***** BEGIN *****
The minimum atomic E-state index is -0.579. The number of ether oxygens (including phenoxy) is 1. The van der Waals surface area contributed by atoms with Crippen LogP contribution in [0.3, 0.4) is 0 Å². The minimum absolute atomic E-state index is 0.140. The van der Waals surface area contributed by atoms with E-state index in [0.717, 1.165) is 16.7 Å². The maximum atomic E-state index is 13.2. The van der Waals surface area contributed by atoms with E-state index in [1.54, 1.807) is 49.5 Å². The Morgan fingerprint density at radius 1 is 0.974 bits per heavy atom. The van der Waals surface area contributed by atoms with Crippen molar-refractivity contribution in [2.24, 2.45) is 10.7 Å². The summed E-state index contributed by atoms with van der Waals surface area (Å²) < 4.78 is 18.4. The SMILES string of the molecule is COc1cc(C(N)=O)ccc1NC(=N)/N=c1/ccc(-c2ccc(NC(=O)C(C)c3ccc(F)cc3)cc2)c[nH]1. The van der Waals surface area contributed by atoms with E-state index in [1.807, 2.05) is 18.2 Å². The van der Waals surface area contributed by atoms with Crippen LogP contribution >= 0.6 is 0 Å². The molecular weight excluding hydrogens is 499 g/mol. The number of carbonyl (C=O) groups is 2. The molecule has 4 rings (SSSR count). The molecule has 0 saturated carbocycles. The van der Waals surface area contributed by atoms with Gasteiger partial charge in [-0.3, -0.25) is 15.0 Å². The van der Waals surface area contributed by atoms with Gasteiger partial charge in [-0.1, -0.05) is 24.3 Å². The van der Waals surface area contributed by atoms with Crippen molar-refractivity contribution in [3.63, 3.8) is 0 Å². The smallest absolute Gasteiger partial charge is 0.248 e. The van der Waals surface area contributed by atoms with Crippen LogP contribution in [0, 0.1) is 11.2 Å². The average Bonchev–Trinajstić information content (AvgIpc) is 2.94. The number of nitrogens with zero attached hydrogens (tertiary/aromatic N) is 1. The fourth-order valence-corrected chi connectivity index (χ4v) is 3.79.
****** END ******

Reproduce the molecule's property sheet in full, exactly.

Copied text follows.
The minimum atomic E-state index is -0.579. The number of ether oxygens (including phenoxy) is 1. The van der Waals surface area contributed by atoms with Crippen LogP contribution in [0.3, 0.4) is 0 Å². The minimum absolute atomic E-state index is 0.140. The van der Waals surface area contributed by atoms with E-state index in [0.717, 1.165) is 16.7 Å². The maximum atomic E-state index is 13.2. The van der Waals surface area contributed by atoms with E-state index in [1.54, 1.807) is 49.5 Å². The Morgan fingerprint density at radius 1 is 0.974 bits per heavy atom. The van der Waals surface area contributed by atoms with Crippen molar-refractivity contribution in [2.24, 2.45) is 10.7 Å². The summed E-state index contributed by atoms with van der Waals surface area (Å²) < 4.78 is 18.4. The SMILES string of the molecule is COc1cc(C(N)=O)ccc1NC(=N)/N=c1/ccc(-c2ccc(NC(=O)C(C)c3ccc(F)cc3)cc2)c[nH]1. The van der Waals surface area contributed by atoms with E-state index in [1.807, 2.05) is 18.2 Å². The van der Waals surface area contributed by atoms with Crippen LogP contribution >= 0.6 is 0 Å². The molecular weight excluding hydrogens is 499 g/mol. The number of carbonyl (C=O) groups is 2. The molecule has 4 rings (SSSR count). The molecule has 0 saturated carbocycles. The van der Waals surface area contributed by atoms with Gasteiger partial charge in [-0.3, -0.25) is 15.0 Å². The van der Waals surface area contributed by atoms with Gasteiger partial charge in [-0.1, -0.05) is 24.3 Å². The van der Waals surface area contributed by atoms with Crippen molar-refractivity contribution in [3.63, 3.8) is 0 Å². The smallest absolute Gasteiger partial charge is 0.248 e. The van der Waals surface area contributed by atoms with Crippen LogP contribution in [0, 0.1) is 11.2 Å². The average Bonchev–Trinajstić information content (AvgIpc) is 2.94. The number of nitrogens with zero attached hydrogens (tertiary/aromatic N) is 1. The fourth-order valence-corrected chi connectivity index (χ4v) is 3.79.